How to login

This article explains how to login to JASMIN. It covers:

  • Loading your private key into an SSH agent session
  • The JASMIN login servers
  • Logging in to JASMIN
  • X-forwarding for graphical applications
  • Where next?


ssh-agent is an utility that stores private keys and makes them available to other software that use the SSH protocol to connect to remote clients. We recommend that Windows users install MobaXtermin order to access the shell terminal which includes ssh-agent.

Loading your SSH private key into the ssh-agent session

There are two stages to loading your private key into  ssh-agent: start the agent and then add your private key. Use the following commands to do this:

$ eval $(ssh-agent -s)
$ ssh-add ~/.ssh/id_rsa_jasmin
Enter passphrase for /home/users/jpax/.ssh/id_rsa_jasmin:
Identity added: /home/users/jpax/.ssh/id_rsa_jasmin (/home/users/jpax/.ssh/id_rsa_jasmin)

When you run the ssh-add command you will be prompted to enter the passphrase that you specified when generating your SSH key pair.

NOTE: The ssh-agent session will persist until killed or until system shutdown, even if you close the terminal in which you set it up.

NOTE: If you get an error when attempting the above commands please see the article about login problems.

Mac users (OS X Leopard onwards) can optionally benefit from linking the SSH key to Keychain, which securely stores the passphrase as well. This means that even after a reboot, your SSH key is always available in any Terminal session automatically. See man ssh-add and look for the -K option, if available.

The JASMIN login servers

The login servers act as a gateway to JASMIN. For most interactive use of JASMIN you should connect to the login server as a hop to your required server. The JASMIN login server is:

If you are working on CEMS as an academic user:

If you are a commercial user of CEMS use:

Logging in to JASMIN

Assuming that you have loaded your SSH private key into an ssh-agent session then you can login to the a login server with:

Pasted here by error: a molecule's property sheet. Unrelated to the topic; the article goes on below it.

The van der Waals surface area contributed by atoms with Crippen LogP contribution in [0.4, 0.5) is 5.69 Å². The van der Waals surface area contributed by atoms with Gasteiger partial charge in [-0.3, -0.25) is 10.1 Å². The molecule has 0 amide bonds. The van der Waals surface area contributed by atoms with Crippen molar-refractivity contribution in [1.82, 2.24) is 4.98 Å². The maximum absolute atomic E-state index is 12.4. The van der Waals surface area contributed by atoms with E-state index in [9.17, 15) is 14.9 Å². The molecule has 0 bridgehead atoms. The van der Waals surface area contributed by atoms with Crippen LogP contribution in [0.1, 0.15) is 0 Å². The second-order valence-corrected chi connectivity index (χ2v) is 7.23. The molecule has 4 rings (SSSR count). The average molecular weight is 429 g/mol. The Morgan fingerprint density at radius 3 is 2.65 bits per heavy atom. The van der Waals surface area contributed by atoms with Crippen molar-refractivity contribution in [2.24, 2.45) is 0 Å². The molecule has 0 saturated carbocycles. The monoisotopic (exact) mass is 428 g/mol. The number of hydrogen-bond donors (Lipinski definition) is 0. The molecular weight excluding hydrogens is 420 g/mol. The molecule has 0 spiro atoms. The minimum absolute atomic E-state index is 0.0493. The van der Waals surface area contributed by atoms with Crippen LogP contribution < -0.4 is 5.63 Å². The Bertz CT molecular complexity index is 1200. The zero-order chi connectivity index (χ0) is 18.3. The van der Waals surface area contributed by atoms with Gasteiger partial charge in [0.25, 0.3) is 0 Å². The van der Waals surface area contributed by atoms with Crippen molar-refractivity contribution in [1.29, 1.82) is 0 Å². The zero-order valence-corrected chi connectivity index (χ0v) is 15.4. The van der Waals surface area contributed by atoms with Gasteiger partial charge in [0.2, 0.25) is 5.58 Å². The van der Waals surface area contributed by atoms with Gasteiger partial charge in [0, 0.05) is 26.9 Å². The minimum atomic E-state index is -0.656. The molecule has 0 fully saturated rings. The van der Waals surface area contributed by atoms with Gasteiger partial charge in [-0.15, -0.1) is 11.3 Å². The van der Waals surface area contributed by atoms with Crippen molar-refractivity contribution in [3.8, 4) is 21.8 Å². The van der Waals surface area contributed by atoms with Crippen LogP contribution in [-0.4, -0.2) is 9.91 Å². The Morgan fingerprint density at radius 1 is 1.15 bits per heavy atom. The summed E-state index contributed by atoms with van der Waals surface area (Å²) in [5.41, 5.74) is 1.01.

$ ssh -A <user_id>@<login_server>

For example, user "jpax" might login to the JASMIN login server with:

$ ssh -A

The "-A" argument is important because it enables "agent-forwarding". This means that your the information about your SSH private key is forwarded to your remote session on the login server so that you can use it for further SSH connections. (Windows users can enable X-forwarding in MobaXterm saved sessions).

Can't login? Please check that you have been through the steps listed on the "Start here" page. Don't forget to check your network details.

The login message

When you first login you will see a message that provides some useful information (see figure 1).

Figure 1. The login message shown on

X-forwarding for graphical applications

Some applications require you to access graphical capabilities from a remote server, typically to run user interfaces or view images. You can instruct your SSH connection to enable forwarding of X-server capability by adding the -X argument to the ssh command, as follows:

$ ssh -X <user_id>@<server>

Note that the -X argument can be used in conjunction with the agent-forwarding-A argument.

Please note that this arrangement sends your graphical output back to your desktop machine over the network, so response times can be very slow. A more performant solution is currently being tested but is not operational yet.

Where next?

Having been through all the steps and logged in to JASMIN (well done!) you will be keen to do some real work. You could try the general purpose scientific analysis servers to get started. For example, from the JASMIN login server you might login to an analysis server such as:

$ ssh -A <user_id>

If you are asked for a password when trying to login it indicates that ssh key forwarding is not working correctly. Please check that you have followed the instructions for setting this up on your local machine. There is no point in trying to enter a password as only ssh keys are accepted.

Note that once you are logged into the JASMIN domain (i.e. the login server(s)) then you can omit the <user_id>@ prefix before the server name.

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